Chinese company says it can make Gilead's coronavirus drug

A photo taken on Feb 4, 2020, shows a medical staff member taking samples from a person to be tested for the coronavirus at a quarantine zone in Wuhan.
A photo taken on Feb 4, 2020, shows a medical staff member taking samples from a person to be tested for the coronavirus at a quarantine zone in Wuhan.PHOTO: AFP

BEIJING (BLOOMBERG) - A Chinese drugmaker said it has started mass-producing an experimental drug from Gilead Sciences Inc that has the potential to fight the coronavirus, as China accelerates its effort to find a treatment for the widening outbreak.

Suzhou-based BrightGene Bio-Medical Technology Co said in a statement filed to the Shanghai Stock Exchange on Tuesday night (Feb 11) that it has developed the technology to synthesise the active pharmaceutical ingredients of remdesivir, Gilead's drug that is a leading candidate to treat the highly infectious virus that has killed more than 1,000 people.

The drug is not licensed or approved anywhere in the world yet.

BrightGene's stock surged 20 per cent in Tuesday morning trading in Shanghai.

While BrightGene said that it intends to license the drug from Gilead, its move to start manufacturing at this early stage is highly unusual and a potential infringement of the American company's intellectual property.

It comes a week after Chinese researchers filed an application to patent the drug to treat the new coronavirus - officially named by World Health Organisation (WHO) as Covid-19 - a bid that would give China sway over the global use of the therapy to fight the outbreak.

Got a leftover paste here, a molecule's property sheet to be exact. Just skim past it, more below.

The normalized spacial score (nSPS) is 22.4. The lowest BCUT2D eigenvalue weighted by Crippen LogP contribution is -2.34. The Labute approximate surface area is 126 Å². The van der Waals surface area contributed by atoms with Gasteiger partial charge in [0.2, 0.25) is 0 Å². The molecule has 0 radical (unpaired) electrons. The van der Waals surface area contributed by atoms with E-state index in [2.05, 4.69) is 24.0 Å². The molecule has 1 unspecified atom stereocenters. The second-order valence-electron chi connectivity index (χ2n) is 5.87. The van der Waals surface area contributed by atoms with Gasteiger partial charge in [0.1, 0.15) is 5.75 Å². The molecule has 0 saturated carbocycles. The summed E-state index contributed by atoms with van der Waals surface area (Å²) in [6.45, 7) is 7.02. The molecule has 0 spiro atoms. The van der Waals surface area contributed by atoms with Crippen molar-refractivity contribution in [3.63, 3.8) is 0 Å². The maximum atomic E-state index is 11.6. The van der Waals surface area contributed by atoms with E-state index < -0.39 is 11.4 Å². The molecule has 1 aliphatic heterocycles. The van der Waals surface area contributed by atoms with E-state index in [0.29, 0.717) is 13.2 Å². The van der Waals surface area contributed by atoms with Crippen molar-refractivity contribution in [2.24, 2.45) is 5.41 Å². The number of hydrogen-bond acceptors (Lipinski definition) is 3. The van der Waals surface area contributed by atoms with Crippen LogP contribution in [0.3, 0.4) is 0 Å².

Large areas of China have been paralysed by the coronavirus epidemic, and Gilead's drug is seen as a potential breakthrough after it showed signs of working on infected patients in the US.

Chinese researchers are now testing the drug on 761 patients in clinical trials in Wuhan.

BrightGene said it will have to license the patent from Gilead, conduct clinical trials and procure regulatory approvals before it can sell the drug on the market.

 
 
 

The technology it developed to make remdesivir may not be of much value if the drug fails to produce ideal results from the ongoing clinical trials, or if the epidemic comes under control soon, it said.

Gilead did not immediately respond to a request for comment on BrightGene's announcement.

Last week, the company said it invented remdesivir and has patented it in China, including filing patent applications for use on coronaviruses.

The company also said that it is working with Chinese, US and WHO officials to rapidly determine whether the drug can be used to treat the virus.

BrightGene did not immediately respond to Bloomberg queries on its remdesivir production.